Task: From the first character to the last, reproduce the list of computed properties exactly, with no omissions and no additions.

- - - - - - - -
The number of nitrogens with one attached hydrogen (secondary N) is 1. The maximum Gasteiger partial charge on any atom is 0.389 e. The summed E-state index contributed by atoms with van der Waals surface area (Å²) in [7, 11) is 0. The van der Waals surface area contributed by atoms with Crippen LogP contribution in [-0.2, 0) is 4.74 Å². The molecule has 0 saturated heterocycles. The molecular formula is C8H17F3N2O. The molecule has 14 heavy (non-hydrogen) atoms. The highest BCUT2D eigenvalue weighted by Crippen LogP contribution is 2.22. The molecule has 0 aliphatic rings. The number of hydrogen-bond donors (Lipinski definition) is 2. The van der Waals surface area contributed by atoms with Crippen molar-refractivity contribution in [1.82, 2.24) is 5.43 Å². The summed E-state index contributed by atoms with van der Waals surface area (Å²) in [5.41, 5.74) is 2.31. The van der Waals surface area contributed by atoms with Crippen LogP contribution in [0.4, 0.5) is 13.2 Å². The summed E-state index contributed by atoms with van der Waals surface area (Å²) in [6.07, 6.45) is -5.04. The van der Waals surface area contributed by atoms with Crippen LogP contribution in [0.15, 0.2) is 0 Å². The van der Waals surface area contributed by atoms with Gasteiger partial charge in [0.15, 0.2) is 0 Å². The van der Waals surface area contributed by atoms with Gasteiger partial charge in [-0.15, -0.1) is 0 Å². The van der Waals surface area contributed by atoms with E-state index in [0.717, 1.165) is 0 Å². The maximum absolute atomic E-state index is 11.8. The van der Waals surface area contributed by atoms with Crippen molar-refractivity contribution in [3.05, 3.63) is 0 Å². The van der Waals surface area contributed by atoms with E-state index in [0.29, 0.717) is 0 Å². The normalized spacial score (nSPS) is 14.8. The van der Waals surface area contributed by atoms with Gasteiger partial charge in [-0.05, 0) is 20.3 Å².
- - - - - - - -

The number of nitrogens with one attached hydrogen (secondary N) is 1. The maximum Gasteiger partial charge on any atom is 0.389 e. The summed E-state index contributed by atoms with van der Waals surface area (Å²) in [7, 11) is 0. The van der Waals surface area contributed by atoms with Crippen LogP contribution in [-0.2, 0) is 4.74 Å². The molecule has 0 saturated heterocycles. The molecular formula is C8H17F3N2O. The molecule has 14 heavy (non-hydrogen) atoms. The highest BCUT2D eigenvalue weighted by Crippen LogP contribution is 2.22. The molecule has 0 aliphatic rings. The number of hydrogen-bond donors (Lipinski definition) is 2. The van der Waals surface area contributed by atoms with Crippen molar-refractivity contribution in [1.82, 2.24) is 5.43 Å². The summed E-state index contributed by atoms with van der Waals surface area (Å²) in [5.41, 5.74) is 2.31. The van der Waals surface area contributed by atoms with Crippen LogP contribution in [0.4, 0.5) is 13.2 Å². The summed E-state index contributed by atoms with van der Waals surface area (Å²) in [6.07, 6.45) is -5.04. The van der Waals surface area contributed by atoms with Crippen LogP contribution in [0.15, 0.2) is 0 Å². The van der Waals surface area contributed by atoms with Gasteiger partial charge in [0.15, 0.2) is 0 Å². The van der Waals surface area contributed by atoms with Gasteiger partial charge in [-0.15, -0.1) is 0 Å². The van der Waals surface area contributed by atoms with E-state index in [0.717, 1.165) is 0 Å². The maximum absolute atomic E-state index is 11.8. The van der Waals surface area contributed by atoms with Crippen molar-refractivity contribution in [3.05, 3.63) is 0 Å². The van der Waals surface area contributed by atoms with E-state index in [0.29, 0.717) is 0 Å². The normalized spacial score (nSPS) is 14.8. The van der Waals surface area contributed by atoms with Gasteiger partial charge in [-0.05, 0) is 20.3 Å².